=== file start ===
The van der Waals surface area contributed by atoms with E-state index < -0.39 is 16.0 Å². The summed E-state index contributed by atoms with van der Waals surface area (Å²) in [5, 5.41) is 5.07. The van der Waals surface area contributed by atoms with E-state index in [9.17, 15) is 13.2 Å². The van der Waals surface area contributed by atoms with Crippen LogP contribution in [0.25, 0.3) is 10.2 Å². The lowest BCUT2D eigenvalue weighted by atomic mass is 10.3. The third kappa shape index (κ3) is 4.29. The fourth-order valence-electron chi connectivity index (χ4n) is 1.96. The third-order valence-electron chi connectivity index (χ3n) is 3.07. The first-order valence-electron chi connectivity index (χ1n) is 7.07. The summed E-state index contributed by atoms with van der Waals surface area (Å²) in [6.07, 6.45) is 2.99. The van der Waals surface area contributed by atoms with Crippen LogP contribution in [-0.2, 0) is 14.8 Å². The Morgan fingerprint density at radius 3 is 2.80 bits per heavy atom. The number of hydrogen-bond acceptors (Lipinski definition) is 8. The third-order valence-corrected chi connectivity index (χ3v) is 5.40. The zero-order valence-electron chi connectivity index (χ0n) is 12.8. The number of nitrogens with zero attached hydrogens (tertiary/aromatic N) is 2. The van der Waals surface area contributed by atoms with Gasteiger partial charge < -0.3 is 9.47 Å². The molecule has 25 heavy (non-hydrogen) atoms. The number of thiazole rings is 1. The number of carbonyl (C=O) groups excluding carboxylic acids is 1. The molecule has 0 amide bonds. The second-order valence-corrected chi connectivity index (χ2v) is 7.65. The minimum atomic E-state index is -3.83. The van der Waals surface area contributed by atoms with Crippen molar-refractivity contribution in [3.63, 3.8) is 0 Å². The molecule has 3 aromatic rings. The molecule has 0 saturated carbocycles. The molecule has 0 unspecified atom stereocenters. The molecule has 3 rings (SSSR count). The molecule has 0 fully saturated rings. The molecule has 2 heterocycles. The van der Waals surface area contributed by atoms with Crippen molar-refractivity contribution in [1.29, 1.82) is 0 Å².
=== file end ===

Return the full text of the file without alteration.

The van der Waals surface area contributed by atoms with E-state index < -0.39 is 16.0 Å². The summed E-state index contributed by atoms with van der Waals surface area (Å²) in [5, 5.41) is 5.07. The van der Waals surface area contributed by atoms with E-state index in [9.17, 15) is 13.2 Å². The van der Waals surface area contributed by atoms with Crippen LogP contribution in [0.25, 0.3) is 10.2 Å². The lowest BCUT2D eigenvalue weighted by atomic mass is 10.3. The third kappa shape index (κ3) is 4.29. The fourth-order valence-electron chi connectivity index (χ4n) is 1.96. The third-order valence-electron chi connectivity index (χ3n) is 3.07. The first-order valence-electron chi connectivity index (χ1n) is 7.07. The summed E-state index contributed by atoms with van der Waals surface area (Å²) in [6.07, 6.45) is 2.99. The van der Waals surface area contributed by atoms with Crippen LogP contribution in [-0.2, 0) is 14.8 Å². The Morgan fingerprint density at radius 3 is 2.80 bits per heavy atom. The number of hydrogen-bond acceptors (Lipinski definition) is 8. The third-order valence-corrected chi connectivity index (χ3v) is 5.40. The zero-order valence-electron chi connectivity index (χ0n) is 12.8. The number of nitrogens with zero attached hydrogens (tertiary/aromatic N) is 2. The van der Waals surface area contributed by atoms with Gasteiger partial charge < -0.3 is 9.47 Å². The molecule has 25 heavy (non-hydrogen) atoms. The number of thiazole rings is 1. The number of carbonyl (C=O) groups excluding carboxylic acids is 1. The molecule has 0 amide bonds. The second-order valence-corrected chi connectivity index (χ2v) is 7.65. The minimum atomic E-state index is -3.83. The van der Waals surface area contributed by atoms with Crippen molar-refractivity contribution in [3.63, 3.8) is 0 Å². The molecule has 3 aromatic rings. The molecule has 0 saturated carbocycles. The molecule has 0 unspecified atom stereocenters. The molecule has 3 rings (SSSR count). The molecule has 0 fully saturated rings. The molecule has 2 heterocycles. The van der Waals surface area contributed by atoms with Crippen molar-refractivity contribution in [1.29, 1.82) is 0 Å².